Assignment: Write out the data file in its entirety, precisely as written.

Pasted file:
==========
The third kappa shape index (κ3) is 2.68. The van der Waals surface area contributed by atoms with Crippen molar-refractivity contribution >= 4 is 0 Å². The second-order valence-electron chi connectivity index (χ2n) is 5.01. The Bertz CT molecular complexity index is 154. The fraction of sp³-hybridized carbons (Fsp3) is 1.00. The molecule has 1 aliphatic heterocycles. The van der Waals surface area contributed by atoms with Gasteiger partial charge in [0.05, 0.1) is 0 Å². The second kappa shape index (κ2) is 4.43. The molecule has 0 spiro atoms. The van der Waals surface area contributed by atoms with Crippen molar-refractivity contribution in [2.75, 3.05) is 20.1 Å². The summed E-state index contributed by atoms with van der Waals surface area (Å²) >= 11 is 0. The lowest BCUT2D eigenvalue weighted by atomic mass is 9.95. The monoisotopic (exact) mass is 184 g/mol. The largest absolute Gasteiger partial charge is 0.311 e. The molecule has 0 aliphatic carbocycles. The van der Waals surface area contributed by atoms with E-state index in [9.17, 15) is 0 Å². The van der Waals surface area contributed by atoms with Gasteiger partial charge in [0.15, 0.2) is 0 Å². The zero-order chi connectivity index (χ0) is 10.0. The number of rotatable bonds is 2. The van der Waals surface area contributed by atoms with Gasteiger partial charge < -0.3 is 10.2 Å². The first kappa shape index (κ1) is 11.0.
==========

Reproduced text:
The third kappa shape index (κ3) is 2.68. The van der Waals surface area contributed by atoms with Crippen molar-refractivity contribution >= 4 is 0 Å². The second-order valence-electron chi connectivity index (χ2n) is 5.01. The Bertz CT molecular complexity index is 154. The fraction of sp³-hybridized carbons (Fsp3) is 1.00. The molecule has 1 aliphatic heterocycles. The van der Waals surface area contributed by atoms with Gasteiger partial charge in [0.05, 0.1) is 0 Å². The second kappa shape index (κ2) is 4.43. The molecule has 0 spiro atoms. The van der Waals surface area contributed by atoms with Crippen molar-refractivity contribution in [2.75, 3.05) is 20.1 Å². The summed E-state index contributed by atoms with van der Waals surface area (Å²) >= 11 is 0. The lowest BCUT2D eigenvalue weighted by atomic mass is 9.95. The monoisotopic (exact) mass is 184 g/mol. The largest absolute Gasteiger partial charge is 0.311 e. The molecule has 0 aliphatic carbocycles. The van der Waals surface area contributed by atoms with E-state index in [9.17, 15) is 0 Å². The van der Waals surface area contributed by atoms with Gasteiger partial charge in [0.15, 0.2) is 0 Å². The zero-order chi connectivity index (χ0) is 10.0. The number of rotatable bonds is 2. The van der Waals surface area contributed by atoms with Gasteiger partial charge < -0.3 is 10.2 Å². The first kappa shape index (κ1) is 11.0.